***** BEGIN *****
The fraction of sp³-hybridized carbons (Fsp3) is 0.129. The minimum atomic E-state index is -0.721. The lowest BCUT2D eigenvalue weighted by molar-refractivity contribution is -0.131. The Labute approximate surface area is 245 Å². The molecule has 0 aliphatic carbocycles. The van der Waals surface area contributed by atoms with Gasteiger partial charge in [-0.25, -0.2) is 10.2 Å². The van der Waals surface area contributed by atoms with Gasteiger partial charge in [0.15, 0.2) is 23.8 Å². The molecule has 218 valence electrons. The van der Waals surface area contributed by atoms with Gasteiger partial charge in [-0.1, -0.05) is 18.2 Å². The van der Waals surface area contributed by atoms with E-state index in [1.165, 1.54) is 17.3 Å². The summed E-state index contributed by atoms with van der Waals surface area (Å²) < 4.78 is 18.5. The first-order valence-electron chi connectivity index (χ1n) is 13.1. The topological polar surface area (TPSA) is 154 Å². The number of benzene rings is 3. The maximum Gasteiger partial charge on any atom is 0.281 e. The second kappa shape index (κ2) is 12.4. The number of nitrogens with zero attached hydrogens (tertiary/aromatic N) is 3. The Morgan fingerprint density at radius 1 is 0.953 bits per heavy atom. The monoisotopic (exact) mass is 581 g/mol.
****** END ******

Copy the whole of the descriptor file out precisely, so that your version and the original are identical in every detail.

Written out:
The fraction of sp³-hybridized carbons (Fsp3) is 0.129. The minimum atomic E-state index is -0.721. The lowest BCUT2D eigenvalue weighted by molar-refractivity contribution is -0.131. The Labute approximate surface area is 245 Å². The molecule has 0 aliphatic carbocycles. The van der Waals surface area contributed by atoms with Gasteiger partial charge in [-0.25, -0.2) is 10.2 Å². The van der Waals surface area contributed by atoms with Gasteiger partial charge in [0.15, 0.2) is 23.8 Å². The molecule has 218 valence electrons. The van der Waals surface area contributed by atoms with Gasteiger partial charge in [-0.1, -0.05) is 18.2 Å². The van der Waals surface area contributed by atoms with E-state index in [1.165, 1.54) is 17.3 Å². The summed E-state index contributed by atoms with van der Waals surface area (Å²) < 4.78 is 18.5. The first-order valence-electron chi connectivity index (χ1n) is 13.1. The topological polar surface area (TPSA) is 154 Å². The number of benzene rings is 3. The maximum Gasteiger partial charge on any atom is 0.281 e. The second kappa shape index (κ2) is 12.4. The number of nitrogens with zero attached hydrogens (tertiary/aromatic N) is 3. The Morgan fingerprint density at radius 1 is 0.953 bits per heavy atom. The monoisotopic (exact) mass is 581 g/mol.